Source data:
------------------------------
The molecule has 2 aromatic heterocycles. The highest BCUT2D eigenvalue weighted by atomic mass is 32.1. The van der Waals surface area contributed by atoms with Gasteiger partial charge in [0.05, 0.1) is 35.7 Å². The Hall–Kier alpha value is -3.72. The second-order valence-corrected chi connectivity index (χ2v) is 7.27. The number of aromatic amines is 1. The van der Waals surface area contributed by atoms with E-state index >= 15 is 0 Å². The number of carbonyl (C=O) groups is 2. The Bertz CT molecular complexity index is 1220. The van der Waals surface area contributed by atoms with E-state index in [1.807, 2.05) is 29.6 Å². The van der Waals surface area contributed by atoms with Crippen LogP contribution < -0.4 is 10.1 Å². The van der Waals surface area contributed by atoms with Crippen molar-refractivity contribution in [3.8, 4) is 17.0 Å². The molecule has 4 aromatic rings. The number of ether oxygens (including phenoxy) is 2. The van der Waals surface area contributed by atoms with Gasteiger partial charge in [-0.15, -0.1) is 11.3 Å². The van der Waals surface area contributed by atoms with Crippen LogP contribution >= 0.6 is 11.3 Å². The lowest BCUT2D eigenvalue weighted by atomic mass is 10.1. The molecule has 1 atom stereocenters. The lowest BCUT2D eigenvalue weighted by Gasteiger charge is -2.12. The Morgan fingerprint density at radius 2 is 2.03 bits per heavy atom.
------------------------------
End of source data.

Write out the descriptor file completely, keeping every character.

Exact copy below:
The molecule has 2 aromatic heterocycles. The highest BCUT2D eigenvalue weighted by atomic mass is 32.1. The van der Waals surface area contributed by atoms with Gasteiger partial charge in [0.05, 0.1) is 35.7 Å². The Hall–Kier alpha value is -3.72. The second-order valence-corrected chi connectivity index (χ2v) is 7.27. The number of aromatic amines is 1. The van der Waals surface area contributed by atoms with E-state index >= 15 is 0 Å². The number of carbonyl (C=O) groups is 2. The Bertz CT molecular complexity index is 1220. The van der Waals surface area contributed by atoms with E-state index in [1.807, 2.05) is 29.6 Å². The van der Waals surface area contributed by atoms with Crippen LogP contribution < -0.4 is 10.1 Å². The van der Waals surface area contributed by atoms with Crippen molar-refractivity contribution in [3.8, 4) is 17.0 Å². The molecule has 4 aromatic rings. The number of ether oxygens (including phenoxy) is 2. The van der Waals surface area contributed by atoms with Gasteiger partial charge in [-0.15, -0.1) is 11.3 Å². The van der Waals surface area contributed by atoms with Crippen LogP contribution >= 0.6 is 11.3 Å². The lowest BCUT2D eigenvalue weighted by atomic mass is 10.1. The molecule has 1 atom stereocenters. The lowest BCUT2D eigenvalue weighted by Gasteiger charge is -2.12. The Morgan fingerprint density at radius 2 is 2.03 bits per heavy atom.